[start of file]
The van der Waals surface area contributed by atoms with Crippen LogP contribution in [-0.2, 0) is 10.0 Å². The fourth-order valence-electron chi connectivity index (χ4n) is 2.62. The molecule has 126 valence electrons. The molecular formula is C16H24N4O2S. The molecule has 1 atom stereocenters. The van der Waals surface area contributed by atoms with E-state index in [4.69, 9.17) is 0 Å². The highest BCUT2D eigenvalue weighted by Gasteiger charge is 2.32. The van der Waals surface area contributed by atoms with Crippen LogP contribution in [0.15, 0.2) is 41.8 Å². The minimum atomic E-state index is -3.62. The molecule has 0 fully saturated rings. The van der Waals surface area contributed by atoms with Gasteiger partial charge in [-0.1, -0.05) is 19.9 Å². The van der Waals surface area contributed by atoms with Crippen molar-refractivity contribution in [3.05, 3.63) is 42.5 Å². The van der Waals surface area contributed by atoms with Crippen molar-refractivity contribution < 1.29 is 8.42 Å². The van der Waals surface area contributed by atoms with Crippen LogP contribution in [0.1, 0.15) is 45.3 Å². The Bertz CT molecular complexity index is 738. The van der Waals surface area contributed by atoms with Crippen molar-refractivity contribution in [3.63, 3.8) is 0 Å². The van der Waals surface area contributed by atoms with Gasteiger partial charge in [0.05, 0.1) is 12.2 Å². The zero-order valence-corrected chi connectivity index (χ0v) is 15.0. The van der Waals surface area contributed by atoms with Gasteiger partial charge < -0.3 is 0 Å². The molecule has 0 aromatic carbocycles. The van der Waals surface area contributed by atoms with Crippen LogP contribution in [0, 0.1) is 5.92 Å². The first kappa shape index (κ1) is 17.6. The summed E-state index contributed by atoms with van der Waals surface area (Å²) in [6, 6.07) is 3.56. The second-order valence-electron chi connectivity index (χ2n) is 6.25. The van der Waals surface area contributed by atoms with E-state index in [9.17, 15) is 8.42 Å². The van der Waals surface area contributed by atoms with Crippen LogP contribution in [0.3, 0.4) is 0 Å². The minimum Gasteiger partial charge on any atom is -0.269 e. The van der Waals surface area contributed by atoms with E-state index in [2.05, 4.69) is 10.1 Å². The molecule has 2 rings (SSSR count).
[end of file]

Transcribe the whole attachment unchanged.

The van der Waals surface area contributed by atoms with Crippen LogP contribution in [-0.2, 0) is 10.0 Å². The fourth-order valence-electron chi connectivity index (χ4n) is 2.62. The molecule has 126 valence electrons. The molecular formula is C16H24N4O2S. The molecule has 1 atom stereocenters. The van der Waals surface area contributed by atoms with E-state index in [4.69, 9.17) is 0 Å². The highest BCUT2D eigenvalue weighted by Gasteiger charge is 2.32. The van der Waals surface area contributed by atoms with Crippen LogP contribution in [0.15, 0.2) is 41.8 Å². The minimum atomic E-state index is -3.62. The molecule has 0 fully saturated rings. The van der Waals surface area contributed by atoms with Gasteiger partial charge in [-0.1, -0.05) is 19.9 Å². The van der Waals surface area contributed by atoms with Crippen molar-refractivity contribution in [3.05, 3.63) is 42.5 Å². The van der Waals surface area contributed by atoms with Crippen molar-refractivity contribution < 1.29 is 8.42 Å². The van der Waals surface area contributed by atoms with Crippen LogP contribution in [0.1, 0.15) is 45.3 Å². The Bertz CT molecular complexity index is 738. The van der Waals surface area contributed by atoms with Crippen molar-refractivity contribution in [3.63, 3.8) is 0 Å². The van der Waals surface area contributed by atoms with Gasteiger partial charge in [0.05, 0.1) is 12.2 Å². The zero-order valence-corrected chi connectivity index (χ0v) is 15.0. The van der Waals surface area contributed by atoms with Gasteiger partial charge < -0.3 is 0 Å². The molecule has 0 aromatic carbocycles. The van der Waals surface area contributed by atoms with Crippen LogP contribution in [0, 0.1) is 5.92 Å². The first kappa shape index (κ1) is 17.6. The summed E-state index contributed by atoms with van der Waals surface area (Å²) in [6, 6.07) is 3.56. The second-order valence-electron chi connectivity index (χ2n) is 6.25. The van der Waals surface area contributed by atoms with E-state index in [9.17, 15) is 8.42 Å². The van der Waals surface area contributed by atoms with Crippen LogP contribution in [0.3, 0.4) is 0 Å². The minimum Gasteiger partial charge on any atom is -0.269 e. The van der Waals surface area contributed by atoms with E-state index in [2.05, 4.69) is 10.1 Å². The molecule has 2 rings (SSSR count).